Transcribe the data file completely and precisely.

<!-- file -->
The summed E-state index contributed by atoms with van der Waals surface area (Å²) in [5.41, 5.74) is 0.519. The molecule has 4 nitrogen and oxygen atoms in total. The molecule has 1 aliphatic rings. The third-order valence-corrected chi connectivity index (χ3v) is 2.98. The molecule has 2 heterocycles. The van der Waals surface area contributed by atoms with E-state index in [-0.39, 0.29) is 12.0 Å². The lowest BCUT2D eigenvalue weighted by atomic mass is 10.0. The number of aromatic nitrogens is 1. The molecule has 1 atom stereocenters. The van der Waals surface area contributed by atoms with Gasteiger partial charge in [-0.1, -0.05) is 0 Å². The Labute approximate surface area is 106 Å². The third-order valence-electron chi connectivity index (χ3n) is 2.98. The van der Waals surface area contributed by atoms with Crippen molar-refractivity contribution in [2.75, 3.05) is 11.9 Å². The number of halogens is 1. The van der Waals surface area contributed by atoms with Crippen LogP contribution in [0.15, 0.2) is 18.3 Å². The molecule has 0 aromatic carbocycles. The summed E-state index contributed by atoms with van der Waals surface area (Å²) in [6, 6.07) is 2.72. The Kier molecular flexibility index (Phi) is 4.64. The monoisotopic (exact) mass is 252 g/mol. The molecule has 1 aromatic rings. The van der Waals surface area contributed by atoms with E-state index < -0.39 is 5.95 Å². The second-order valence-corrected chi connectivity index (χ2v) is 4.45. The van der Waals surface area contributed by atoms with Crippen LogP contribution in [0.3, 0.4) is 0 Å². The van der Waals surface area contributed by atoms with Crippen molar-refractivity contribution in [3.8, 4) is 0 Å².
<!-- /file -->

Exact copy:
The summed E-state index contributed by atoms with van der Waals surface area (Å²) in [5.41, 5.74) is 0.519. The molecule has 4 nitrogen and oxygen atoms in total. The molecule has 1 aliphatic rings. The third-order valence-corrected chi connectivity index (χ3v) is 2.98. The molecule has 2 heterocycles. The van der Waals surface area contributed by atoms with E-state index in [-0.39, 0.29) is 12.0 Å². The lowest BCUT2D eigenvalue weighted by atomic mass is 10.0. The number of aromatic nitrogens is 1. The molecule has 1 atom stereocenters. The van der Waals surface area contributed by atoms with Gasteiger partial charge in [-0.1, -0.05) is 0 Å². The Labute approximate surface area is 106 Å². The third-order valence-electron chi connectivity index (χ3n) is 2.98. The van der Waals surface area contributed by atoms with Crippen molar-refractivity contribution in [2.75, 3.05) is 11.9 Å². The number of halogens is 1. The van der Waals surface area contributed by atoms with Crippen LogP contribution in [0.15, 0.2) is 18.3 Å². The molecule has 0 aromatic carbocycles. The summed E-state index contributed by atoms with van der Waals surface area (Å²) in [6, 6.07) is 2.72. The Kier molecular flexibility index (Phi) is 4.64. The monoisotopic (exact) mass is 252 g/mol. The molecule has 1 aromatic rings. The van der Waals surface area contributed by atoms with E-state index < -0.39 is 5.95 Å². The second-order valence-corrected chi connectivity index (χ2v) is 4.45. The van der Waals surface area contributed by atoms with Crippen LogP contribution in [0.3, 0.4) is 0 Å². The van der Waals surface area contributed by atoms with Crippen molar-refractivity contribution in [3.8, 4) is 0 Å².